Series: ASM Handbook
Volume: 21
Publisher: ASM International
Published: 01 January 2001
DOI: 10.31399/asm.hb.v21.a0003372
EISBN: 978-1-62708-195-5
...Abstract Abstract This article focuses on the process methods and matrix chemistries of ceramic-matrix composites. These methods include pressure-assisted densification, chemical vapor infiltration, melt infiltration, polymer infiltration and pyrolysis, and sol-gel processing. The article...
Series: ASM Handbook
Volume: 21
Publisher: ASM International
Published: 01 January 2001
DOI: 10.31399/asm.hb.v21.a0003421
EISBN: 978-1-62708-195-5
..., the term “ceramic” encompasses crystalline ceramics, glass-ceramics, and amorphous materials, such as silica-based glasses. Some of the important processing techniques for CMCs are described, and the advantages and disadvantages of each technique are highlighted to provide a comprehensive understanding...
Series: ASM Desk Editions
Publisher: ASM International
Published: 01 November 1995
DOI: 10.31399/asm.hb.emde.a0003049
EISBN: 978-1-62708-200-6
...), and glasses. (Glasses are a subset of ceramics. The difference between the two is that crystalline ceramics have a periodic crystal structure, whereas glasses possess a short-range order but no long-range periodic structure. Their structure is isotropic, with properties uniform in all directions.) A Brief...
Series: ASM Handbook
Volume: 10
Publisher: ASM International
Published: 15 December 2019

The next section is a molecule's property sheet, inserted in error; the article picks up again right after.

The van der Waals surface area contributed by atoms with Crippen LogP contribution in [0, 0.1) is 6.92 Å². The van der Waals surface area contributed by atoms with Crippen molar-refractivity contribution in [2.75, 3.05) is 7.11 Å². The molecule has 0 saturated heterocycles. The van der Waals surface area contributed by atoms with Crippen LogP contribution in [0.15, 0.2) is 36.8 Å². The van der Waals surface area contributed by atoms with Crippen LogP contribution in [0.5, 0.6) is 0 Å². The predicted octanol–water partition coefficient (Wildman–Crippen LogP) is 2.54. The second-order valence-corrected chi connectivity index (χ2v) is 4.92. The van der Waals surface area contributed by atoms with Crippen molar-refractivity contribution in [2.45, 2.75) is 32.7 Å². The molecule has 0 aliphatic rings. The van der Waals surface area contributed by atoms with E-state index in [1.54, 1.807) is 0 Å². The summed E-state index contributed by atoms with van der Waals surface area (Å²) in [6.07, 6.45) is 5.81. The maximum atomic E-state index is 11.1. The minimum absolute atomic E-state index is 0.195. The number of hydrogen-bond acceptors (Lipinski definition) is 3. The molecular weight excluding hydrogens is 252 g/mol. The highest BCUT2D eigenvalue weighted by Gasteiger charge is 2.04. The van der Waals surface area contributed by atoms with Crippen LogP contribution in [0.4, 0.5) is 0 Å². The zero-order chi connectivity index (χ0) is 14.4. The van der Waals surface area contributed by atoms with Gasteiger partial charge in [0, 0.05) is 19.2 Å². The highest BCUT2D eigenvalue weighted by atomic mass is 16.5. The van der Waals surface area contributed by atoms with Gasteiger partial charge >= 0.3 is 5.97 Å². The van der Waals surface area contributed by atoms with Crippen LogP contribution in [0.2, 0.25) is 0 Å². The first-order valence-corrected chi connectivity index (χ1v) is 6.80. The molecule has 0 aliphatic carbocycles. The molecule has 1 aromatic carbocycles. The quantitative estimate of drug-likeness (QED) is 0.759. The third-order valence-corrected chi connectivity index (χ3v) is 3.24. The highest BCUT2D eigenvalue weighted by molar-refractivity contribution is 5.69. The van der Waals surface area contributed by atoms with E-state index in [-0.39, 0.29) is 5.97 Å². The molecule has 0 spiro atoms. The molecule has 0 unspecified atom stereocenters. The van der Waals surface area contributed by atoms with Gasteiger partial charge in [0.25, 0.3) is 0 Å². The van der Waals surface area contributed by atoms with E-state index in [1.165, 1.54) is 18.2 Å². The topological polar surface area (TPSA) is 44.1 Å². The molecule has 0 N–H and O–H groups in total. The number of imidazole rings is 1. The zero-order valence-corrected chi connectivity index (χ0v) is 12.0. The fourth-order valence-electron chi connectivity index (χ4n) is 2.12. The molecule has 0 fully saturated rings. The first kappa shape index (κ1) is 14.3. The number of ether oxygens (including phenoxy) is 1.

DOI: 10.31399/asm.hb.v10.a0006671
EISBN: 978-1-62708-213-6
... fine crystalline or amorphous phases. Sample preparation is usually difficult for ceramics, involving polishing to a very thin 3 mm (⅛ in.) disk and dimpling the center. Then, a sample is generally ion milled for an extended time to yield a small electron-transparent area that may be suitable for TEM...
Series: ASM Handbook
Volume: 21
Publisher: ASM International
Published: 01 January 2001
DOI: 10.31399/asm.hb.v21.a0003357
EISBN: 978-1-62708-195-5
... with the presence of amorphous or creep-enhancing second phases in the grain boundaries. Nevertheless, a variety of oxide and nonoxide polycrystalline-ceramic fibers exist today with sufficient crystallinity, purity, and performance capability to reinforce metal- and ceramic-matrix composites that can compete...
Series: ASM Handbook
Volume: 20
Publisher: ASM International
Published: 01 January 1997
DOI: 10.31399/asm.hb.v20.a0002481
EISBN: 978-1-62708-194-8
... of relative cost and production factors are also tabulated. The process groups include casting; deformation; powder processing; machining; noncutting; joining; ceramic, glass, and polymer processing; and composites manufacturing. carbon-matrix composites casting ceramic-matrix composites ceramics...
Series: ASM Handbook
Volume: 8
Publisher: ASM International
Published: 01 January 2000
DOI: 10.31399/asm.hb.v08.a0003256
EISBN: 978-1-62708-176-4